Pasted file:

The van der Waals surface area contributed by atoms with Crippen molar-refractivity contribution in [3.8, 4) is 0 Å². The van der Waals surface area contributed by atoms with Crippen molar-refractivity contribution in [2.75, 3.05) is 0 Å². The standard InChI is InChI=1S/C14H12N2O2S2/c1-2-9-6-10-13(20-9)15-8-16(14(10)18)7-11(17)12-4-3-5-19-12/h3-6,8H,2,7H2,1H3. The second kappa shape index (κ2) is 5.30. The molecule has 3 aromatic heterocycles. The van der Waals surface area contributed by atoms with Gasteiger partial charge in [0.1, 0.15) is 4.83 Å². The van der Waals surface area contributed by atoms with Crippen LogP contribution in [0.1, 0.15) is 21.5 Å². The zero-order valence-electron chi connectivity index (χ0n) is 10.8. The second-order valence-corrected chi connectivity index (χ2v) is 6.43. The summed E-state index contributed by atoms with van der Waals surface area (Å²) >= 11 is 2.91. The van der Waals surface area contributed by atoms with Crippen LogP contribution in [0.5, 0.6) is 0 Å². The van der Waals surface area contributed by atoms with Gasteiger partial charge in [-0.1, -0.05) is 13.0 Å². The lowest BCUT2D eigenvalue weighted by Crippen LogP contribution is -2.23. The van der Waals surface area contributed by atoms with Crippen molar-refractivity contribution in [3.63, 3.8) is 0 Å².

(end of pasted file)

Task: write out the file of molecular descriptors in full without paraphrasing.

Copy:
The van der Waals surface area contributed by atoms with Crippen molar-refractivity contribution in [3.8, 4) is 0 Å². The van der Waals surface area contributed by atoms with Crippen molar-refractivity contribution in [2.75, 3.05) is 0 Å². The standard InChI is InChI=1S/C14H12N2O2S2/c1-2-9-6-10-13(20-9)15-8-16(14(10)18)7-11(17)12-4-3-5-19-12/h3-6,8H,2,7H2,1H3. The second kappa shape index (κ2) is 5.30. The molecule has 3 aromatic heterocycles. The van der Waals surface area contributed by atoms with Gasteiger partial charge in [0.1, 0.15) is 4.83 Å². The van der Waals surface area contributed by atoms with Crippen LogP contribution in [0.1, 0.15) is 21.5 Å². The zero-order valence-electron chi connectivity index (χ0n) is 10.8. The second-order valence-corrected chi connectivity index (χ2v) is 6.43. The summed E-state index contributed by atoms with van der Waals surface area (Å²) >= 11 is 2.91. The van der Waals surface area contributed by atoms with Crippen LogP contribution in [0.5, 0.6) is 0 Å². The van der Waals surface area contributed by atoms with Gasteiger partial charge in [-0.1, -0.05) is 13.0 Å². The lowest BCUT2D eigenvalue weighted by Crippen LogP contribution is -2.23. The van der Waals surface area contributed by atoms with Crippen molar-refractivity contribution in [3.63, 3.8) is 0 Å².